FAYETTEVILLE (WTVD) --Hot sauce and yoga towels. That's what was stolen from a Fayetteville home Monday afternoon as two suspects broke into the house while the homeowners were there.
"I real quickly was getting the gun and calling 911," said Rick Suehr, the homeowner.
Suehr said he was sitting in the kitchen while his wife Ann tended to geese behind their River Road home. Some movement near a back door caught the corner of his eye, and his cat was staring out of a glass door in the kitchen.
When Suehr got to the door, he was face-to-face with a man who had broken a window near the garage and the back door that he saw through the kitchen window. The man was rummaging through the couple's file cabinet.
"When he turned and I saw he had a scarf over his face, he took off," said Suehr.
That man, identified as 28-year-old Eric Christopher Jones of Wake County, jumped the couple's fence and Ann spotted him and another man running into the woods.
Cumberland County authorities caught Jones and charged him with the break-in, but they are still looking for the second suspect. They said Jones dropped a basket of hot sauce, yoga towels, and file folders.
"I felt really violated, that somebody would take the initiative, would have the audacity to break into somebody's house while they're there," said Suehr. "And it just made me realize how happy I am that I've got concealed carry, and I'm armed and I'm going to make sure that I have guns available throughout the house so that I don't have to all the way back to the other room to get one."
On Tuesday, Jones appeared before Cumberland County District Court Judge Tal Baggett, and said he didn't remember anything that happened Monday afternoon and pointed out how ridiculous stealing hot sauce and towels would be.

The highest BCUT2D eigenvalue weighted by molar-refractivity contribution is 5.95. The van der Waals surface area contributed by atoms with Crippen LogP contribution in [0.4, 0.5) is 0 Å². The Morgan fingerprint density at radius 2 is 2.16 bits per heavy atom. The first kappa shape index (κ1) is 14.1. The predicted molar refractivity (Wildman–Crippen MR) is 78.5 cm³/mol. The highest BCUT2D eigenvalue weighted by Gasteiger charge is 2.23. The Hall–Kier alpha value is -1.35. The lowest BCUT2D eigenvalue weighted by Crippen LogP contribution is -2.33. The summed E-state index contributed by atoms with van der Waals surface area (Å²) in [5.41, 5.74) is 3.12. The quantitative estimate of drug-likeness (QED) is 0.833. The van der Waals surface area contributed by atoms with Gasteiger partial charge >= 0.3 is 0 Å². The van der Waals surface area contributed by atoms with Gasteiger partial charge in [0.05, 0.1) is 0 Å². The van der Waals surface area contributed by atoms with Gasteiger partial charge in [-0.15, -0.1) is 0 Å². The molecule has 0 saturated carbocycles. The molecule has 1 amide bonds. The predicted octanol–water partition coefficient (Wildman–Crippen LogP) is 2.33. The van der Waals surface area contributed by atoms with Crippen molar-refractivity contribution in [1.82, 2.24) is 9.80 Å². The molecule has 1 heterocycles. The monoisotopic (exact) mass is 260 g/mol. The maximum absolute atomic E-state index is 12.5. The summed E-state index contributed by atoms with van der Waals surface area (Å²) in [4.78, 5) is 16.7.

"Somebody injected me with something," Jones told Baggett. "I just woke up here (in jail)."
Jones also told Baggett he had a "messed up record." Court records from Wake County indicate Jones was convicted of an assault and home B&E in 2010. Another recent vehicle break-in also popped up in the records.
Jones asked for pre-trial release information because he'd been out of trouble for nine months.
"I have a job," Jones told the court. "I've been good. I've been really focused."
Because of his extensive record, Baggett increased Jones' bond from $5,000 to $15,000. If convicted of the latest charges, Jones could spend more than nine years in prison.
WATCHING GUN CONTROL
Suehr recalled the Monday break-in and four other break-ins at his various North Carolina properties since 2012, as he watched the President's speech on executive actions tied to gun control.
Suehr, a self-described NRA founding member, said he agrees background checks are needed, as well as gun buyer and seller vetting. He just doesn't know how you pull it off effectively.
"The wrong people are always going to be armed," said Suehr. "They'll figure out a way to get armed. If we make it difficult for people like me, who aren't the bad people, to get arms, we won't have arms but the bad guys will. That's ridiculous."
Since Monday's break-in, he and his wife plan to practice shooting on their sprawling property. They both feel the need to be ready to pull the trigger at a moment's notice.
"The scary thing is this-We're in conflict around the world to protect our country and yet here in our own country, we have to be armed to protect ourselves in our own homes," Suehr said. "I see that as a major problem."
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